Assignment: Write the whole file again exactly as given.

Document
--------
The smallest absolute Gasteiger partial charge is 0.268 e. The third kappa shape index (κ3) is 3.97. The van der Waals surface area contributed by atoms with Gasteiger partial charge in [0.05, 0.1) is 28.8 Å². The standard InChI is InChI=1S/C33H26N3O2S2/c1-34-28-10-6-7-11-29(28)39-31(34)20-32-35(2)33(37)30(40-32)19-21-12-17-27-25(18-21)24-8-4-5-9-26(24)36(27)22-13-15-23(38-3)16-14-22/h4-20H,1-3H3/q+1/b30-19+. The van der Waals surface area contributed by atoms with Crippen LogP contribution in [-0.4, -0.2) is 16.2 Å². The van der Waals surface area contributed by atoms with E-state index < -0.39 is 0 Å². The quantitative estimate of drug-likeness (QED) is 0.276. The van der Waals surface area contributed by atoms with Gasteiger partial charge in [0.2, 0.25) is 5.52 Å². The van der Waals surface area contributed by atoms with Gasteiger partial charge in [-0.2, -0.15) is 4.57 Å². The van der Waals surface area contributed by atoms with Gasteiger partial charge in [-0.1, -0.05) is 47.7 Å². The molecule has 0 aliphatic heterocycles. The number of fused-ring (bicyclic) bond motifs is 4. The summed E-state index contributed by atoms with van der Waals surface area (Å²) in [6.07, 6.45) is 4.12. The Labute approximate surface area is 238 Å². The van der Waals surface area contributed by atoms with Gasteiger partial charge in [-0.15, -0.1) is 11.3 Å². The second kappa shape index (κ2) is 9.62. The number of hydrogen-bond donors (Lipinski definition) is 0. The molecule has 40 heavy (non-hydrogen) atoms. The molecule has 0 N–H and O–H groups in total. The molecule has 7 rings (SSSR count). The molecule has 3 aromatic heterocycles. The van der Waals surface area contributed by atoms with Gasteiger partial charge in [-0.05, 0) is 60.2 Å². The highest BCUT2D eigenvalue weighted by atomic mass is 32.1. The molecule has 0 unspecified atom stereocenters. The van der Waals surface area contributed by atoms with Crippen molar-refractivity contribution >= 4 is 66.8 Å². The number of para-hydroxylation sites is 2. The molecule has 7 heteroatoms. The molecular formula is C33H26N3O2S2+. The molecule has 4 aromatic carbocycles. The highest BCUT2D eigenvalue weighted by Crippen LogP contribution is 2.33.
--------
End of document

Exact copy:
The smallest absolute Gasteiger partial charge is 0.268 e. The third kappa shape index (κ3) is 3.97. The van der Waals surface area contributed by atoms with Gasteiger partial charge in [0.05, 0.1) is 28.8 Å². The standard InChI is InChI=1S/C33H26N3O2S2/c1-34-28-10-6-7-11-29(28)39-31(34)20-32-35(2)33(37)30(40-32)19-21-12-17-27-25(18-21)24-8-4-5-9-26(24)36(27)22-13-15-23(38-3)16-14-22/h4-20H,1-3H3/q+1/b30-19+. The van der Waals surface area contributed by atoms with Crippen LogP contribution in [-0.4, -0.2) is 16.2 Å². The van der Waals surface area contributed by atoms with E-state index < -0.39 is 0 Å². The quantitative estimate of drug-likeness (QED) is 0.276. The van der Waals surface area contributed by atoms with Gasteiger partial charge in [0.2, 0.25) is 5.52 Å². The van der Waals surface area contributed by atoms with Gasteiger partial charge in [-0.2, -0.15) is 4.57 Å². The van der Waals surface area contributed by atoms with Gasteiger partial charge in [-0.1, -0.05) is 47.7 Å². The molecule has 0 aliphatic heterocycles. The number of fused-ring (bicyclic) bond motifs is 4. The summed E-state index contributed by atoms with van der Waals surface area (Å²) in [6.07, 6.45) is 4.12. The Labute approximate surface area is 238 Å². The van der Waals surface area contributed by atoms with Gasteiger partial charge in [-0.15, -0.1) is 11.3 Å². The second kappa shape index (κ2) is 9.62. The number of hydrogen-bond donors (Lipinski definition) is 0. The molecule has 40 heavy (non-hydrogen) atoms. The molecule has 0 N–H and O–H groups in total. The molecule has 7 rings (SSSR count). The molecule has 3 aromatic heterocycles. The van der Waals surface area contributed by atoms with Gasteiger partial charge in [-0.05, 0) is 60.2 Å². The highest BCUT2D eigenvalue weighted by atomic mass is 32.1. The molecule has 0 unspecified atom stereocenters. The van der Waals surface area contributed by atoms with Crippen molar-refractivity contribution >= 4 is 66.8 Å². The number of para-hydroxylation sites is 2. The molecule has 7 heteroatoms. The molecular formula is C33H26N3O2S2+. The molecule has 4 aromatic carbocycles. The highest BCUT2D eigenvalue weighted by Crippen LogP contribution is 2.33.